The entire career matters – Kobe is now in his third season of not being an impact-making NBA player. It doesn’t erase his achievements over the rest of his career, but it’s not irrelevant, either. Every season a great player decided to play is part of his legacy. Tim Duncan and Dirk Nowitzki are boosting their legacies by playing at a high level after so many years, while Kobe is hurting his. Kobe can’t be blamed for his injuries during the past two seasons, but at some point you’re simply playing past the point of being effective. Better to call it a career after 17 years and be judged on those achievements than to stay for 3 more ineffective years. At the same time, a short career is harder to view as a top-10-of-all-time career. Larry Bird, for example, played 13 seasons. Comparing Kobe to Bird, the fact that Kobe was in his 17th season before his production really declined is a feather in his cap. But, this is one of the hardest cross-era comparisons to make because the longevity enjoyed by modern athletes is the result of nutrition, training, and rehabilitation advancements that simply weren’t available previously.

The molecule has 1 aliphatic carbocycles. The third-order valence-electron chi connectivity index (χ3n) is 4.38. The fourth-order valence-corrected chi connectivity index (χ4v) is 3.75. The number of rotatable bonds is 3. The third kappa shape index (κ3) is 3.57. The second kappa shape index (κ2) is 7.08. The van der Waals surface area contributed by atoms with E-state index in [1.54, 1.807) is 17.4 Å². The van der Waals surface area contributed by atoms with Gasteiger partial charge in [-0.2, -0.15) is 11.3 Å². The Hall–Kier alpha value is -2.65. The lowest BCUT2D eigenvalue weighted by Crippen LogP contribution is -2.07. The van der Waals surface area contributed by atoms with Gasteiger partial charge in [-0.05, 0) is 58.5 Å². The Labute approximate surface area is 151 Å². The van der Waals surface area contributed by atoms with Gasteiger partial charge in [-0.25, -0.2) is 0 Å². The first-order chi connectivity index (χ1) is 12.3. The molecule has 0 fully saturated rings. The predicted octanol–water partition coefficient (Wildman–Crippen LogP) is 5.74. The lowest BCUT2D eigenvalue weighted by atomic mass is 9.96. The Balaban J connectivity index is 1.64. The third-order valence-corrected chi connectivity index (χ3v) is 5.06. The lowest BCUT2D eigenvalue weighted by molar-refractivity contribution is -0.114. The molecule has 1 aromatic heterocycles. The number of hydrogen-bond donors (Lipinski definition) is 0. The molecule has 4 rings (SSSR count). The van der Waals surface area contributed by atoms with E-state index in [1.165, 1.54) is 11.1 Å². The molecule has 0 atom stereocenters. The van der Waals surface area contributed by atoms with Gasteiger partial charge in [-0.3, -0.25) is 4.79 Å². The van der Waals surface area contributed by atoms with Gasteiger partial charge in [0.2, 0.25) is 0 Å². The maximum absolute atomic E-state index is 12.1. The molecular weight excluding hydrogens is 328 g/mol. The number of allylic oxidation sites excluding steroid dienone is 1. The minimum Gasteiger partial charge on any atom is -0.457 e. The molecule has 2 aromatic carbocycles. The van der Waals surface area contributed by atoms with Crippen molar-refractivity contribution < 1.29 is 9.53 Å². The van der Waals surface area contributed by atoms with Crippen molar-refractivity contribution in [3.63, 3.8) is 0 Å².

The circumstances matter – All a player can be asked to do is win with the team he started with. If he doesn’t win, there are circumstances that might excuse coming up short. If, say, his teammates are always terrible, there’s room to speculate about what would have been accomplished with better teammates. If he wins, there might be factors that diminish the shine. If, say, he never won with his original team, and then went ring-chasing to a better team, the shine is diminished. Kobe’s career achievements are boosted by the fact that he stayed on one team for 20 years, through some great times, some challenges, and some disappointments. Most will respond “why would he leave? His team was awesome.” That’s valid, to a point. Yeah, he needed Shaq to win his first three titles. Then Shaq left. And Kobe stayed. Over 20 years, he battled whatever adversity was in front of him, with varying degrees of success. When the dust settles, it’ll be clear that he had some lousy years, fell just short a few times, and accumulated 5 rings along the way. Those circumstances matter, the same way it would matter to the legacy of a different all-time great if he – GASP! – quit on his team, signed with a team that already had, say – hypothetically of course, because nobody would ever do such a thing – Dwyane Wade and Chris Bosh, and then won two. Wanna be considered among the absolute best of the best? Then go earn it. Kobe certainly tried to.